Maureen Kauzlarich

Children's Author

Making Headway as a Writer

It’s hard to feel as though you’re doing anything when every day it feels like you’re getting nowhere in your project. Here are some ways to feel accomplishment as a writer even before ever getting published. 


Creating Deadlines

Have you ever had to write a paper for school? The teacher probably gave a deadline. If you’re like a lot of people, you wrote the paper right before the deadline and regretted not using your time wisely. An effective way to write a book, for example, is to create a deadline for the different steps and then the final deadline of finishing the book completely. Let’s say you want to get the rough draft done by the end of three months. Break down the weeks leading up to the deadline and divide the word count. Then, give yourself mini-deadlines at the end of every week. You could say how many pages you should have done by the end of the week so that you achieve your ultimate deadline in three months.


Checking Progress Regularly

If you look at your work from yesterday, you may feel like nothing’s changed and it pretty much is the same except for more words. This is progress in the making. To feel better about your seemingly small progress, look back at your work a bit farther like a month back. You can do this by keeping a calendar where you write down what you accomplished each day. When you look back, you will see a bigger comparison.


Focus on Parts of the Story

One thing that will frustrate any writer is always looking at the big picture of a draft. If you’re always looking at a story as a whole pie it may seem daunting. Cutting it into pieces is much more manageable. If you see that your story is lacking enough details start using that CTRL+F on the keyboard. Focus only on chapters that need details. If you want to bring out a side character more, only scan their name. Force the types of changes you want and then read the whole thing again. Those small, focused details can make the story better as a whole.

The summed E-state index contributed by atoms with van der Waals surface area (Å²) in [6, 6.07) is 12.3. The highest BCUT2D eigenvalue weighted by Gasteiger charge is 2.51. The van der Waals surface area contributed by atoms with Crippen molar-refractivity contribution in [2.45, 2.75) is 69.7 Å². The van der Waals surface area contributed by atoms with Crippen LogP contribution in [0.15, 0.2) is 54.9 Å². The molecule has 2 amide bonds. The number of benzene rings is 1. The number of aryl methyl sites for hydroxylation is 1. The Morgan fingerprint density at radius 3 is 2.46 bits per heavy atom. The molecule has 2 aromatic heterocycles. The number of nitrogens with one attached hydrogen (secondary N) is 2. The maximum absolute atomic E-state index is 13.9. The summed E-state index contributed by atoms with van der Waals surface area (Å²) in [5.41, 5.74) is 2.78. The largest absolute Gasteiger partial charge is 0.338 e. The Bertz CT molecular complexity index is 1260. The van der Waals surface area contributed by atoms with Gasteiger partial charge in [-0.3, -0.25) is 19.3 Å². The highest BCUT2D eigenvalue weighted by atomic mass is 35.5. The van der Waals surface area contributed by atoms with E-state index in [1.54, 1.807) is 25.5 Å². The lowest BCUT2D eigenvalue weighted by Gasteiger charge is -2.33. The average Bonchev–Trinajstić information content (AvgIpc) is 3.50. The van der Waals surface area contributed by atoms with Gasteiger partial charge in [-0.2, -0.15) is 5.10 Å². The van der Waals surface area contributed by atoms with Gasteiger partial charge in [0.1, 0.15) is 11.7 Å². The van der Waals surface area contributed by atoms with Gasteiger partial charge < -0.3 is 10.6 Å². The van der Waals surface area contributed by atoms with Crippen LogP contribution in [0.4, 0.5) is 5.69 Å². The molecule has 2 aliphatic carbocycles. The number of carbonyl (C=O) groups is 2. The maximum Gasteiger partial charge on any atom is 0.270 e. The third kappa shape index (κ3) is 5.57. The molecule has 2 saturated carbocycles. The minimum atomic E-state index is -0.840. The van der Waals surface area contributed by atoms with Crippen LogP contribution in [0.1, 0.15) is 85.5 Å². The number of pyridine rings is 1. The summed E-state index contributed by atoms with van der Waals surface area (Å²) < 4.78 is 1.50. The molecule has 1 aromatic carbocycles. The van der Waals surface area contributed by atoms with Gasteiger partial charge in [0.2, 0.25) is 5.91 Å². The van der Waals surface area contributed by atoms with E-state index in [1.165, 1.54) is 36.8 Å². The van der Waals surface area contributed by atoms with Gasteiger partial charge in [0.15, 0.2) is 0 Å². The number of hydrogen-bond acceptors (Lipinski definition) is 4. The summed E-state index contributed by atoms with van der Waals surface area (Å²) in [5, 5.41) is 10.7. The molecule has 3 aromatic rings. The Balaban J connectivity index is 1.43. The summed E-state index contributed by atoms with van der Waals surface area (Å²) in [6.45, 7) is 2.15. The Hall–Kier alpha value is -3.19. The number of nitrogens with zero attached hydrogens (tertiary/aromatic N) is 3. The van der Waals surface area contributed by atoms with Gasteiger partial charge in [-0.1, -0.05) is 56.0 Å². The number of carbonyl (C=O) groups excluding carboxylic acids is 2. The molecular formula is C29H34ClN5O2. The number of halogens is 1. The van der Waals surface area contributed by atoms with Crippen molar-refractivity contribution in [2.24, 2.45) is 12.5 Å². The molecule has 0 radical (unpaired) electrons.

Beta Readers

Finally, beta readers are a must for a book to sprout and become something amazing. If you’re always editing your book by yourself and never letting anybody read it, there will be so many missed opportunities. Nothing is ever perfect, but if you start to feel like you’ve edited it to the point of over-editing then it’s time to get some other eyes on it. While others are reading you can take a break, and when you get their comments back it’s like looking at your story with a fresh pair of eyes. Reading your book or story through a new perspective will no doubt make you feel like you’re making headway as a writer. In other words, you’re growing and seeing your story shine.

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